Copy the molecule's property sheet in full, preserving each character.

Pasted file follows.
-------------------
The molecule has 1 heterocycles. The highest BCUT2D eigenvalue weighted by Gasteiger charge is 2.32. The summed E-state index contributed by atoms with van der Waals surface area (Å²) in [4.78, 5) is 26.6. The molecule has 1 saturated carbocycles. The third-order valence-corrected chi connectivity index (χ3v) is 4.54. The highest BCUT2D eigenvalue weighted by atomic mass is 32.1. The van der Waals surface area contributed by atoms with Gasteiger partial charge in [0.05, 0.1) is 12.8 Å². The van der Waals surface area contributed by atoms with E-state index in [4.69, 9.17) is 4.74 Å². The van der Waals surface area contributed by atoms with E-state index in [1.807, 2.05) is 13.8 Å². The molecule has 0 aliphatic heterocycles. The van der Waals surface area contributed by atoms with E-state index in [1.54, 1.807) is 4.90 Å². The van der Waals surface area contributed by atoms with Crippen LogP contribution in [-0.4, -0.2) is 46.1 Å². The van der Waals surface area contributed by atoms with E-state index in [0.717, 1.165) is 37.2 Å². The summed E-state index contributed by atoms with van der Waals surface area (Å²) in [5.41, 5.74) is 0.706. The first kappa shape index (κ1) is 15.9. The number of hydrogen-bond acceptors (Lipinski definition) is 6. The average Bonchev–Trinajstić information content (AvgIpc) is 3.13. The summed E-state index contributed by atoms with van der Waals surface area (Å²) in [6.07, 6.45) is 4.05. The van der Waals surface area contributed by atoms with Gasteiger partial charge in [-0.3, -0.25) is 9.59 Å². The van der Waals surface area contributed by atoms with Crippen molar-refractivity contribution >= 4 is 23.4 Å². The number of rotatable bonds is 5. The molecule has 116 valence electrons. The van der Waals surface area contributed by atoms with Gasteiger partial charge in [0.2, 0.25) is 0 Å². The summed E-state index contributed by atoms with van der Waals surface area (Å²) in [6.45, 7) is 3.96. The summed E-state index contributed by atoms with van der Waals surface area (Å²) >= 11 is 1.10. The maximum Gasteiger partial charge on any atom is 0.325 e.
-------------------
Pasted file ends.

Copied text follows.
The molecule has 1 heterocycles. The highest BCUT2D eigenvalue weighted by Gasteiger charge is 2.32. The summed E-state index contributed by atoms with van der Waals surface area (Å²) in [4.78, 5) is 26.6. The molecule has 1 saturated carbocycles. The third-order valence-corrected chi connectivity index (χ3v) is 4.54. The highest BCUT2D eigenvalue weighted by atomic mass is 32.1. The van der Waals surface area contributed by atoms with Gasteiger partial charge in [0.05, 0.1) is 12.8 Å². The van der Waals surface area contributed by atoms with E-state index in [4.69, 9.17) is 4.74 Å². The van der Waals surface area contributed by atoms with E-state index in [1.807, 2.05) is 13.8 Å². The molecule has 0 aliphatic heterocycles. The van der Waals surface area contributed by atoms with E-state index in [1.54, 1.807) is 4.90 Å². The van der Waals surface area contributed by atoms with Crippen LogP contribution in [-0.4, -0.2) is 46.1 Å². The van der Waals surface area contributed by atoms with E-state index in [0.717, 1.165) is 37.2 Å². The summed E-state index contributed by atoms with van der Waals surface area (Å²) in [5.41, 5.74) is 0.706. The first kappa shape index (κ1) is 15.9. The number of hydrogen-bond acceptors (Lipinski definition) is 6. The average Bonchev–Trinajstić information content (AvgIpc) is 3.13. The summed E-state index contributed by atoms with van der Waals surface area (Å²) in [6.07, 6.45) is 4.05. The van der Waals surface area contributed by atoms with Gasteiger partial charge in [-0.3, -0.25) is 9.59 Å². The van der Waals surface area contributed by atoms with Crippen molar-refractivity contribution >= 4 is 23.4 Å². The number of rotatable bonds is 5. The molecule has 116 valence electrons. The van der Waals surface area contributed by atoms with Gasteiger partial charge in [0.2, 0.25) is 0 Å². The summed E-state index contributed by atoms with van der Waals surface area (Å²) in [6.45, 7) is 3.96. The summed E-state index contributed by atoms with van der Waals surface area (Å²) >= 11 is 1.10. The maximum Gasteiger partial charge on any atom is 0.325 e.